EU panic: Dutch officials erupt at ‘Rutte offer’ – accuse Boris of splitting bloc

Brexit: Freeman slams 'aggressive' EU checks on Newsnight

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Senior Dutch diplomatic sources disputed a claim by the Prime Minister, who said his Dutch counterpart Mark Rutte offered to mediate in the EU-UK talks. Mr Johnson said the Dutch PM had offered to help during a meeting in Downing Street last week. But Dutch diplomats said No10 should focus its efforts on working with the European Commission to find a solution to end the threat of chaos in Northern Ireland.

A senior dutch diplomatic source told “The prime minister called on Boris Johnson to be constructive, pragmatic and engage with the Commission.

“Both the UK and EU share the responsibility to make the protocol, as negotiated and ratified on both sides of the Channel, work for the people in Northern Ireland.”

The rant came after Mr Johnson warned that the Brexit standoff over Northern Ireland “cannot go on forever”.

The Prime Minister has already spooked European capitals with a threat to trigger Article 16 of the Brexit deal’s Northern Ireland Protocol.

Such action would suspend parts of the post-Brexit measure to avoid a hard border on the island of Ireland.

To keep the frontier open, Northern Ireland has essentially remained inside the EU’s single market, with a number of checks on goods shipped from the rest of the UK.

This has infuriated Unionists and sparked fears of food shortages and violence in the region.

Speaking on a flight to New York, Mr Johnson said the Protocol was currently being enforced in a “crazy” way and required “common sense solutions” in order to make it workable.

He told reporters: “You all know the issues with Northern Ireland. I hope everybody knows this isn’t something that the UK government is trying to stoke up for our own political purposes. On the contrary, we want to fix this, we want common sense. We want no barriers in the UK for trading in our country and it’s crazy at the moment that we’ve got the protocol being enforced or being used in the way that it is.

“I don’t believe it’s sensible, 20 percent of all checks in the whole of the perimeter of the EU are now done in Northern Ireland. So we do need to sort it out, we need to sort it out fast.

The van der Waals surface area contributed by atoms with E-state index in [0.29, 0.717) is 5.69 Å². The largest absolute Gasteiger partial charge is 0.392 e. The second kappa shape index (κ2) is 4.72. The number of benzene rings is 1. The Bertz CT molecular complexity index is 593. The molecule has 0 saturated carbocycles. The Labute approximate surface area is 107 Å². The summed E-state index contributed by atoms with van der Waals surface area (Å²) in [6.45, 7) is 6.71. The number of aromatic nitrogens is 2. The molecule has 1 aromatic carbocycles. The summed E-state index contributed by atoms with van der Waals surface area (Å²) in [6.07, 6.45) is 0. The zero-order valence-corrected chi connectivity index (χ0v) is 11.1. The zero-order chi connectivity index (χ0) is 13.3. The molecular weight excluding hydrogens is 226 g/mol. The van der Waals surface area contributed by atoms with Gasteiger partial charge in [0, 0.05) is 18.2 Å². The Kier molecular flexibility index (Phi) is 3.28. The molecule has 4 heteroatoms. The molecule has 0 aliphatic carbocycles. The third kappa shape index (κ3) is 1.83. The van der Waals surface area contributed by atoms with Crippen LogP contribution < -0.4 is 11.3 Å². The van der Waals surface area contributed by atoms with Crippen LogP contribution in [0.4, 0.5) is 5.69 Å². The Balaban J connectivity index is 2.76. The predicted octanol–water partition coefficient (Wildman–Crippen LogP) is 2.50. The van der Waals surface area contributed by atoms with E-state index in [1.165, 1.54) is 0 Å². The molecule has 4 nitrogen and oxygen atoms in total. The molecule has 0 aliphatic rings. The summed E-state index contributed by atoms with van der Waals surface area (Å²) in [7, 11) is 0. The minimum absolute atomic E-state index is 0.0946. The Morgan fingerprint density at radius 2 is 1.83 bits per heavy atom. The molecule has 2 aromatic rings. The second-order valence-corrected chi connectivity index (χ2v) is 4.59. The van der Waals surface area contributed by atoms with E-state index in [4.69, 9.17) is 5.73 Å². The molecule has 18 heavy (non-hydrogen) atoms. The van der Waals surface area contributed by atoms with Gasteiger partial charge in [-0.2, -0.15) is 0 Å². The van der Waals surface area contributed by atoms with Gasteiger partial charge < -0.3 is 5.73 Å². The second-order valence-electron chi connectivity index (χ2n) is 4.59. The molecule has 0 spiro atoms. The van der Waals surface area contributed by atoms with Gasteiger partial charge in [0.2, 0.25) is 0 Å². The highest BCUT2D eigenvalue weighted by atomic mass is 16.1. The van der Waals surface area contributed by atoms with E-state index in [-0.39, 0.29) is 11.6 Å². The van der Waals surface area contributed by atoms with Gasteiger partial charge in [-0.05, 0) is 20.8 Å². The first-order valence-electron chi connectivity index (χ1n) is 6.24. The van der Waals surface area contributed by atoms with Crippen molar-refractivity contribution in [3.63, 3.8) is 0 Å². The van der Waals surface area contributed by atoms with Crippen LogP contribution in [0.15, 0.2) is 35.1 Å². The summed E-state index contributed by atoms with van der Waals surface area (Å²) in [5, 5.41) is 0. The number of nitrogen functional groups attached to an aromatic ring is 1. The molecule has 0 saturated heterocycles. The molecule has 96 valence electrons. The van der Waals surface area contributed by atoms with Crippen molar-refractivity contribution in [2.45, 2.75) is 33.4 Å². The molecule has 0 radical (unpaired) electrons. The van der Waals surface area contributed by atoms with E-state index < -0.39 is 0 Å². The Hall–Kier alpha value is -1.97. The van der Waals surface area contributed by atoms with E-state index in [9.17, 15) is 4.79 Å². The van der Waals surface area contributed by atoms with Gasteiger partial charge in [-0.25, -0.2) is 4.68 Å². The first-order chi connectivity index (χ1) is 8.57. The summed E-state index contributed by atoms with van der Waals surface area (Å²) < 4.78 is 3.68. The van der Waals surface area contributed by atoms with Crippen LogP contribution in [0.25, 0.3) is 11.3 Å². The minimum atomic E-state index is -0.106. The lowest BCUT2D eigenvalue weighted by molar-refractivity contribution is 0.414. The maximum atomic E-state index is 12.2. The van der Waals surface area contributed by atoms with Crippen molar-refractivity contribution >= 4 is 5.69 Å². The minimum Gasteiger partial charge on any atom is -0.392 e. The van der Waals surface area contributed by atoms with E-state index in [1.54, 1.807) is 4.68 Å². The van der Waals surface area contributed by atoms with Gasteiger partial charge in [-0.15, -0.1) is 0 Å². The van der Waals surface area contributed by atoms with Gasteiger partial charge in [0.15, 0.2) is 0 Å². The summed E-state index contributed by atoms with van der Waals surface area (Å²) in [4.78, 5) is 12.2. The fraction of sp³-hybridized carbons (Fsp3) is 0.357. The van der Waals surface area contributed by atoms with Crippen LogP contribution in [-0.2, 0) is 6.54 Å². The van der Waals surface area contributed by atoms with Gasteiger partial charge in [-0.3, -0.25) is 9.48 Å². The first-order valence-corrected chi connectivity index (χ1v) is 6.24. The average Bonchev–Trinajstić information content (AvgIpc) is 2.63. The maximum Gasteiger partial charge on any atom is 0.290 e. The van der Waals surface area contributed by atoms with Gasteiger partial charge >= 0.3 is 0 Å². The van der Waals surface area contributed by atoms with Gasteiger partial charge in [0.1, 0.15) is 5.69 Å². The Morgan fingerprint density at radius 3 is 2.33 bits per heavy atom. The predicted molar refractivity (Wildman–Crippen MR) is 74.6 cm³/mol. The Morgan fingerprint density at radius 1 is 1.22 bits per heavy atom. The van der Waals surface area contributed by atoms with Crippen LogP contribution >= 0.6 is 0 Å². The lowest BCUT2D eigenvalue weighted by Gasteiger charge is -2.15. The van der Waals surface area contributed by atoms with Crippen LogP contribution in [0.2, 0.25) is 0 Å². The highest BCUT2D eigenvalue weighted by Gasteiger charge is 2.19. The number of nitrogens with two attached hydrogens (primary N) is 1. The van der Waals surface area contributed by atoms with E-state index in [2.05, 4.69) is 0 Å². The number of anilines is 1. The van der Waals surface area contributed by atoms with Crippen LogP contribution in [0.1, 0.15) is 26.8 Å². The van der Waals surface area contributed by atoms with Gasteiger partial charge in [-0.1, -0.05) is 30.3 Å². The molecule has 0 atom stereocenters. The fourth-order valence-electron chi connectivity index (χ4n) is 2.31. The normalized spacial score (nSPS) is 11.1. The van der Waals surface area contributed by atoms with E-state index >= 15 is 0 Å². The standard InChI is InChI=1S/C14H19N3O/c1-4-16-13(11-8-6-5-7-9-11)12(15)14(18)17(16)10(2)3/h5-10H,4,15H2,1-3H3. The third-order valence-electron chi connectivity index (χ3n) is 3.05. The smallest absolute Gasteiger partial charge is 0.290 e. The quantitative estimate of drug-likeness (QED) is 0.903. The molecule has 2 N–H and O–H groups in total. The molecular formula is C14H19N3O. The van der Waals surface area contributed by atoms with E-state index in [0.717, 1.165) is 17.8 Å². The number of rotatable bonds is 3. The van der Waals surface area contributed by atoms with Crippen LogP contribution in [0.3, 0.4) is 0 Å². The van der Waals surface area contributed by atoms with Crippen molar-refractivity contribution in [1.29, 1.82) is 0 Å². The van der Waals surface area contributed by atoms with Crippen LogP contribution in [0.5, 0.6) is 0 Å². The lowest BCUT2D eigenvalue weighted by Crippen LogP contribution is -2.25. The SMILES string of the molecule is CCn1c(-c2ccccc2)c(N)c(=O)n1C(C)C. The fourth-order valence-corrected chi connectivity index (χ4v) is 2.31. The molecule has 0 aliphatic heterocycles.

“I talked to Mark Rutte the other night who wanted to come and see if he could mediate on the issue and I said you know we really want to make progress. We seek a solution, but it has to be one that allows the free movement of goods between all parts of our country.

“So to answer your question, the current situation can’t go on forever.”

Brexit minister Lord Frost has argued that the threshold of triggering Article 16 of the protocol, which would effectively tear up parts of the deal he negotiated, has been met.

So far the Government has resisted taking what amounts to a nuclear option, but Mr Johnson was asked if he could make the move in the days after meeting the US president.

The protocol was designed to avoid a hard border on the island of Ireland by effectively keeping Northern Ireland in the EU’s single market for goods.

But the UK wants to rewrite it because of trade barriers it has created for goods crossing the Irish Sea from Britain.

But Brussels has rejected the calls, leading to a sort of stand-off where post-Brexit grace periods on goods have repeatedly been extended in order to prevent further shortages.

Talks are expected to be held between the two sides in the coming weeks. 

The UK has so far rejected plans drawn up “unilaterally” by Brussels to end the deadlock, and is instead calling for a genuine negotiation over the issue.


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